A Gas Works (Wallingford peninsula) scene ca. 1971, and so before the park. The chorus is singing “Humpty Dumpty had a Great Fall” accompanied by Butterfat, a rock band from Wyoming. Until this moment of caption writing it had not occurred to me that the chorus many have been singing a precaution – about falling and taking care – to themselves.
The band Butterfat trusting the 65-year old construction of the gas works. They are "accompanied" to the right by the "Universal Worm." We also hung one of these from the lip of the Space Needle for eventual use (we hope) in the film/video "Sky River Rock Fire." I, or part of it, may sound familiar to some readers: the survivors.
The Butterfat Chorus can also be found in this photo of the band Butterfat trusting the 65-year old construction of the gas works. They are all “accompanied” to the right by the “Universal Worm.” We also hung one of these worms from the lip of the Space Needle for eventual use (we hope) in the film/video “Sky River Rock Fire.”  It, or part of it, may sound familiar to some readers: the survivors.  Thanks to Marc Cutler, one among us (although in Bellingham) some of us are wearing gray T-shirts modestly imprinted with the message “Not Dead Yet.”
The Gas Works at the north end of Lake Union in 1947 when it was still manufacturing.
The Gas Works at the north end of Lake Union in 1947 when it was still manufacturing.

Seattle’s busiest sellers of historical photographs and other ephemera.  Michael has been sharing his often rare and exquisite ‘stock and stuff’ with me since the mid-1970s, and many of the images that have appeared in this column over the past thirty-three years came to me through Michael. 

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The above is text for the Gas Album photograph above it. Both appeared first in PacificNW on April 25, 1993. The photograph dates from March 24, 1907. Courtesy, again, Michael Maslan.
The above is text for the Gas Album photograph above it. Both appeared first in PacificNW on April 25, 1993. The photograph dates from March 24, 1907.  The tanks at this firt site were off-camera and north of Jackson Street, to the left.   Courtesy, again, Michael Maslan.

The featured print at the top is dated May 4, 1907.  On that Saturday, The Times variously reported that railroad cars of Florida Tomatoes and Bananas had arrived, and that a “heavy shipment of strawberries (had) reached the city this morning.”  Preparing, perhaps, its readers for Sunday church, on its front page, The Times explained that two clergyman with “differing schools of theology,” the Unitarian Rev. W.D. Simonds and the Baptist Rev. J. M. Dean, agreed that “men are most iniquitous,” not women.  One week later, on May 11, the renamed Seattle Lighting Company ran one of its illustrated advertisements advising, “Cook With Gas and avoid worry and trouble.  It is cheaper, healthier and cleaner than any other fuel in use.”  This promotion was repeated on the storage tanks with large hanging signs also reading, “Cook with Gas.”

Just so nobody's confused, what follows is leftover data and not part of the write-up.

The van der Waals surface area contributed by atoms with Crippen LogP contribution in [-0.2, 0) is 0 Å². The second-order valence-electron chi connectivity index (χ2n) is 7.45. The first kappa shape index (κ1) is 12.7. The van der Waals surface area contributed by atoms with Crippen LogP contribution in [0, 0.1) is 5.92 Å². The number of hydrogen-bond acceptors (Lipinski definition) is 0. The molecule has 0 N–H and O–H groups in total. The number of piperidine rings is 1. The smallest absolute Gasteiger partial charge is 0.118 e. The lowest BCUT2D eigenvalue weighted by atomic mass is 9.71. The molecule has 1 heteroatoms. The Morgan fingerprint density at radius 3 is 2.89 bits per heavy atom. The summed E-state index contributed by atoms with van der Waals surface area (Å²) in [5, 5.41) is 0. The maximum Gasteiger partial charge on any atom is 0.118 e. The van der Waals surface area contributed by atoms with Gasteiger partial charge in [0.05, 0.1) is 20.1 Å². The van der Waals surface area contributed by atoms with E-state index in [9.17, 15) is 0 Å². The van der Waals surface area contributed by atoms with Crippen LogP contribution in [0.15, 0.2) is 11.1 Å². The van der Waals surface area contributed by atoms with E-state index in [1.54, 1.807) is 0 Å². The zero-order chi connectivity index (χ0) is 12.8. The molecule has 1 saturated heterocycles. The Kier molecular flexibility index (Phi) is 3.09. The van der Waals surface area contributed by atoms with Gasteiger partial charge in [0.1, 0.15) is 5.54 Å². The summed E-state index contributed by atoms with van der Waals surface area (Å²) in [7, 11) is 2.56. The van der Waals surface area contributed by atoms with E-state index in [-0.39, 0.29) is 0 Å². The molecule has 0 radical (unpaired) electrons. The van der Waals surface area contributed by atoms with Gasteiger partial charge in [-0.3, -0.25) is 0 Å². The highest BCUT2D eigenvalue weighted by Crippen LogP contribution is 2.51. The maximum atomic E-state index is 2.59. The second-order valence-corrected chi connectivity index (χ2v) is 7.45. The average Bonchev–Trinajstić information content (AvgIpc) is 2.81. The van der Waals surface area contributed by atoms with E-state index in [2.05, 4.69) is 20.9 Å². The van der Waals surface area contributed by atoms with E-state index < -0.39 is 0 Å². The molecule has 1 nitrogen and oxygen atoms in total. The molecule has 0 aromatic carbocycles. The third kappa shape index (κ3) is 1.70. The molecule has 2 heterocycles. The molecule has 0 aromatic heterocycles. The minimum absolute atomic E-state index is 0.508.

"COOK WITH GAS" signs can be found hanging on both of the Lower Queen Anne tanks in this view from upper Queen Anne aka "The Hill." Part of the David and Louisa Denny orchard still flourished to the west (right) of the tanks, and to the right of the fruit trees the family home is still standing on the north side of Repubican between 8th Ave. and Dexter Street, although the Dennys have long-since move from there.
“COOK WITH GAS” signs can be found hanging on both of the Lower Queen Anne tanks in this view from upper Queen Anne aka “The Hill.” Part of the David and Louisa Denny orchard still flourishes to the west (right) of the tanks, and to the right of the fruit trees the family home is still standing on the north side of Republican Street between 8th Ave. and Dexter Street, although the Denny family has long-since move from there.  Cascade School, at Pontius and Thomas is seen upper-left.  It lent its name to the neighborhood, although no opportunity to see the Cascade Range came with the Seattle School Board’s gift.